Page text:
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RedRabbit

Remarkable palms of Tampa Bay

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JJPalmer

Was driving through Harbor Island this afternoon and passed a house with a decent sized coconut in the front yard. Didn’t have time to snag a pic, but here it is in a 2016 real estate listing. 

BFDA2F7A-9A18-4C8E-AE9B-4B061A9A19AA.jpeg

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RedRabbit

I think I’ve driven past that one before too. Harbor Island has some bigger coconuts on the Seddon Canal that you can see looking across from Davis Island.

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RedRabbit
On 9/28/2019 at 11:08 PM, RedRabbit said:

I just took a second look at the map and these coconuts are surprisngly far north:

518017490_laketarpon2.png.bbbd189451adf94be9f91ff8f6766036.png

These may be the furthest north pre-2010 coconuts on the whole west coast of FL. Is anyone aware of coconuts further north than this? Perhaps Tarpon Springs?

There’s a wunderground station in the neighborhood these coconuts are in on Lake Tarpon. The coldest it got was 35.6f, a pretty impressive number for northern Pinellas this winter. The western side of Lake Tarpon seems to have a very good microclimate, solidly 10a from what I’m seeing.

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JJPalmer

Went on a nice long drive around Pinellas County today.  Man does the Snell Isle / Venetian Isle / Shore Acres area of St. Pete have a completely different vibe than the rest of the county. Feels more like Ft. Lauderdale than Tampa Bay. Absolutely beautiful area. 
 

However, to my surprise, we found a healthy and mature coconut far away from the coast in Palm Harbor with no Lake Tarpon influence. Thought it was quite interesting - was a little beat up from the recent cold event, but otherwise looked great!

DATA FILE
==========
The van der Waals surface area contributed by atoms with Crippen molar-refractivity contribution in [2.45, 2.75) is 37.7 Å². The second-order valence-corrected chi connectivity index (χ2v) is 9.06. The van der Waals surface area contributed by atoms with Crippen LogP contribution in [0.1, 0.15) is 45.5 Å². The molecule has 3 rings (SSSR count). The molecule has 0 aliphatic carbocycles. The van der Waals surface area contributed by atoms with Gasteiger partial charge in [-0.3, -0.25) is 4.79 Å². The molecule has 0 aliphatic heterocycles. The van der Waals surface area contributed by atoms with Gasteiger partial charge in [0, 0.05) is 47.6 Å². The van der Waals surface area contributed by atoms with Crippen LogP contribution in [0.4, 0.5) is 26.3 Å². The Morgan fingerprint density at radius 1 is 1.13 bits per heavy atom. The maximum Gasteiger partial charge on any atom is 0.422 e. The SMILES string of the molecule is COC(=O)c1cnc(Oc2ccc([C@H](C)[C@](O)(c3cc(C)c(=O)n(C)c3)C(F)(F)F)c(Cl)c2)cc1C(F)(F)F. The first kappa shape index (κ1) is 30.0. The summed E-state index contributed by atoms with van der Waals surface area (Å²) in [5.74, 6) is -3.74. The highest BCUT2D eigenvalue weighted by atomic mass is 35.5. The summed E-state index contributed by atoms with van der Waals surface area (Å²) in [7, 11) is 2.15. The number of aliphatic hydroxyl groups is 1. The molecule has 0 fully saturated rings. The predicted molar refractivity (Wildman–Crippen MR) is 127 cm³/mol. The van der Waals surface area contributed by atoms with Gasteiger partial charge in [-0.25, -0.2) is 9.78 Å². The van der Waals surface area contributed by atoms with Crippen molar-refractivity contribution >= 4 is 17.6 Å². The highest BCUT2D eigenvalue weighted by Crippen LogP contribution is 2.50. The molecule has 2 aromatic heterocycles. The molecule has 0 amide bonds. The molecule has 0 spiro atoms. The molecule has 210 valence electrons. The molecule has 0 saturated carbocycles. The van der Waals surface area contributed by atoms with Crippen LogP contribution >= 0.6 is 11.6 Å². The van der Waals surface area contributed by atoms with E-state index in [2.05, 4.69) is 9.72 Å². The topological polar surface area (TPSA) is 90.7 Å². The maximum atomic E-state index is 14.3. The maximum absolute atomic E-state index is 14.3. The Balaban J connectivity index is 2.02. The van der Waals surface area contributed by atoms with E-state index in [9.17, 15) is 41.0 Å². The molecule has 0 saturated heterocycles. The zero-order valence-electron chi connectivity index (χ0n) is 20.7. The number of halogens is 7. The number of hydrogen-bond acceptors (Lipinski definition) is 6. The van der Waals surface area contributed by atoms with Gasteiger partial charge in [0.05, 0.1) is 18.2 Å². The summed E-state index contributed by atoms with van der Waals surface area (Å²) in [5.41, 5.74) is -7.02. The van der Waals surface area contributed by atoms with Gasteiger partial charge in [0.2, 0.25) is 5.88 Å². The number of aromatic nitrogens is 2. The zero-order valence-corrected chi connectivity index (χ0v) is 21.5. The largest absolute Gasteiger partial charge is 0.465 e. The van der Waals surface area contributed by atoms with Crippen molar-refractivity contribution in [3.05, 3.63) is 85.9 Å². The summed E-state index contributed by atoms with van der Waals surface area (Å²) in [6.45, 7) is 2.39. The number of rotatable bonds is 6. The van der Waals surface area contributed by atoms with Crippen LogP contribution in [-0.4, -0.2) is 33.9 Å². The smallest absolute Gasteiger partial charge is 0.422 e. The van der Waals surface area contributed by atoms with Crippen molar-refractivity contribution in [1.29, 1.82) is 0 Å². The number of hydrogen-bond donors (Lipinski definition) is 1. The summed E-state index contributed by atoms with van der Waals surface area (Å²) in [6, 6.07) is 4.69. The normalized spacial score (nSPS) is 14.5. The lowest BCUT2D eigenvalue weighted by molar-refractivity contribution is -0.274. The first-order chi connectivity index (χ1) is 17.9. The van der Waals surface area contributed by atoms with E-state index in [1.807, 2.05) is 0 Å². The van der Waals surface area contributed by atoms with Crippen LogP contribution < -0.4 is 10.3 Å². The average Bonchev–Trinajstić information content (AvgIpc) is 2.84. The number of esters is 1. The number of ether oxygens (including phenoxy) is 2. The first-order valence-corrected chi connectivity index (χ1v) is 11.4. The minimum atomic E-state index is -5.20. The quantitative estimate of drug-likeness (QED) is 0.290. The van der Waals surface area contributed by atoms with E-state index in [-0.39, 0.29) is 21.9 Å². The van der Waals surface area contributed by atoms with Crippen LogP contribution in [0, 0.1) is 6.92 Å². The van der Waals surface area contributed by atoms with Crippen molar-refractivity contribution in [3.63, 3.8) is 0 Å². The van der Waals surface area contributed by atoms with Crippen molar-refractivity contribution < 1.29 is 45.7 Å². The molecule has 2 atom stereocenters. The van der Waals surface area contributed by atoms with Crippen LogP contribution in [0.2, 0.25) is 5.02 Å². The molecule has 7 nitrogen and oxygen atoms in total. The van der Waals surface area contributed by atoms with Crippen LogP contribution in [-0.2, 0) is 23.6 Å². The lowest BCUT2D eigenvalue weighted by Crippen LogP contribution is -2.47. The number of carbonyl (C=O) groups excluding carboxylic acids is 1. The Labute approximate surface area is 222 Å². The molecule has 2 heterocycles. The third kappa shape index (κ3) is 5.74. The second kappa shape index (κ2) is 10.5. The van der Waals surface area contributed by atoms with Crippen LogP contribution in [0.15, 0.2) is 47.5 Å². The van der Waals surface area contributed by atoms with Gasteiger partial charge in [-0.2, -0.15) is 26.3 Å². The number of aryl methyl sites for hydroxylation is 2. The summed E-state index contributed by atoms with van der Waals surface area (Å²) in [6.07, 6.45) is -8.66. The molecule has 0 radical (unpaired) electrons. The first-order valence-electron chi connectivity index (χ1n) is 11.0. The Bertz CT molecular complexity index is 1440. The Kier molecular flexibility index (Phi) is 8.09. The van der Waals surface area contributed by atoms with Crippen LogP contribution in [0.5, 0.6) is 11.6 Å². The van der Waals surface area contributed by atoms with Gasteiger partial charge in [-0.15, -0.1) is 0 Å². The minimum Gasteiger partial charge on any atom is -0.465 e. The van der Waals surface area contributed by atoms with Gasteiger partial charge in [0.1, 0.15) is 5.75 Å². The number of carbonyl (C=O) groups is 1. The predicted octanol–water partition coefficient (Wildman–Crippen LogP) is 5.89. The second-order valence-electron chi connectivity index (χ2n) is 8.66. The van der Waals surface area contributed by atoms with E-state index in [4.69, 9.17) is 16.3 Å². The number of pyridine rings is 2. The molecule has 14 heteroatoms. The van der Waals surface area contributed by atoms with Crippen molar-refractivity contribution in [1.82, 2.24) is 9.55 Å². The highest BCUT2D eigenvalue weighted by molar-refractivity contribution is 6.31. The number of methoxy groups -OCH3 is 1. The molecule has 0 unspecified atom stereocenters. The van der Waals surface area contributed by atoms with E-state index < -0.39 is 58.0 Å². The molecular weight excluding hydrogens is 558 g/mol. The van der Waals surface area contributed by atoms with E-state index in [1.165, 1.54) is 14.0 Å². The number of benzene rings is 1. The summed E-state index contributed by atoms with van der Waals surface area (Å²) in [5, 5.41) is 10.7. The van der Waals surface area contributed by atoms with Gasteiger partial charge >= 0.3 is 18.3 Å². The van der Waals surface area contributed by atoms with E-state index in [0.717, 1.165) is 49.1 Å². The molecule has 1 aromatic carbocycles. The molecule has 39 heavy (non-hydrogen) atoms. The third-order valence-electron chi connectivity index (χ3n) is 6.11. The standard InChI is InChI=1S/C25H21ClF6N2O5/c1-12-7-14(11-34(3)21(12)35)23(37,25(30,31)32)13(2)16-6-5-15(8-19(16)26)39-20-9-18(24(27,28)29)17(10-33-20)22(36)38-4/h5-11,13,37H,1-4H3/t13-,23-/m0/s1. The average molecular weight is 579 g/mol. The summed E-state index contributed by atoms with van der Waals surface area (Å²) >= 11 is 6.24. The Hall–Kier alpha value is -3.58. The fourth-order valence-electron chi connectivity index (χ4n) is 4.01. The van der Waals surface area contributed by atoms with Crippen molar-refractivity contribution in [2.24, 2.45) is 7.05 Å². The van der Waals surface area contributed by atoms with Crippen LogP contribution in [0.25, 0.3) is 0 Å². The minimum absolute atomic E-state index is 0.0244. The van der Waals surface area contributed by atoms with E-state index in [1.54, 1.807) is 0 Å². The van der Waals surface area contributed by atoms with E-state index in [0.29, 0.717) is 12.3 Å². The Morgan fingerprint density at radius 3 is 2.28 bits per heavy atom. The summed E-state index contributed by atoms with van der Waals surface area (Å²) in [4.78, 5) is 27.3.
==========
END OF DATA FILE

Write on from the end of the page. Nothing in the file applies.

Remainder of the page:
https://goo.gl/maps/kQ1BakGBgvJgZtbg9

Pinellas is such an interesting county with quite an array of microclimates.

30FBDBD2-5086-47F9-B803-5B4112D83E30.jpeg

FAB40858-C867-41BB-B909-FE0EE07231A8.jpeg

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JJPalmer
19 hours ago, RedRabbit said:

There’s a wunderground station in the neighborhood these coconuts are in on Lake Tarpon. The coldest it got was 35.6f, a pretty impressive number for northern Pinellas this winter. The western side of Lake Tarpon seems to have a very good microclimate, solidly 10a from what I’m seeing.

Drove around that area and immediate costal Tarpon Springs. Both areas are beautiful and full of 10A palms. 

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RedRabbit
4 hours ago, JJPalmer said:

Went on a nice long drive around Pinellas County today.  Man does the Snell Isle / Venetian Isle / Shore Acres area of St. Pete have a completely different vibe than the rest of the county. Feels more like Ft. Lauderdale than Tampa Bay. Absolutely beautiful area. 
 

However, to my surprise, we found a healthy and mature coconut far away from the coast in Palm Harbor with no Lake Tarpon influence. Thought it was quite interesting - was a little beat up from the recent cold event, but otherwise looked great! 
https://goo.gl/maps/kQ1BakGBgvJgZtbg9

Pinellas is such an interesting county with quite an array of microclimates.

30FBDBD2-5086-47F9-B803-5B4112D83E30.jpeg

FAB40858-C867-41BB-B909-FE0EE07231A8.jpeg

Yep, St. Pete is awesome. I lived there in college and thoroughly enjoyed it, great city with a great climate. :)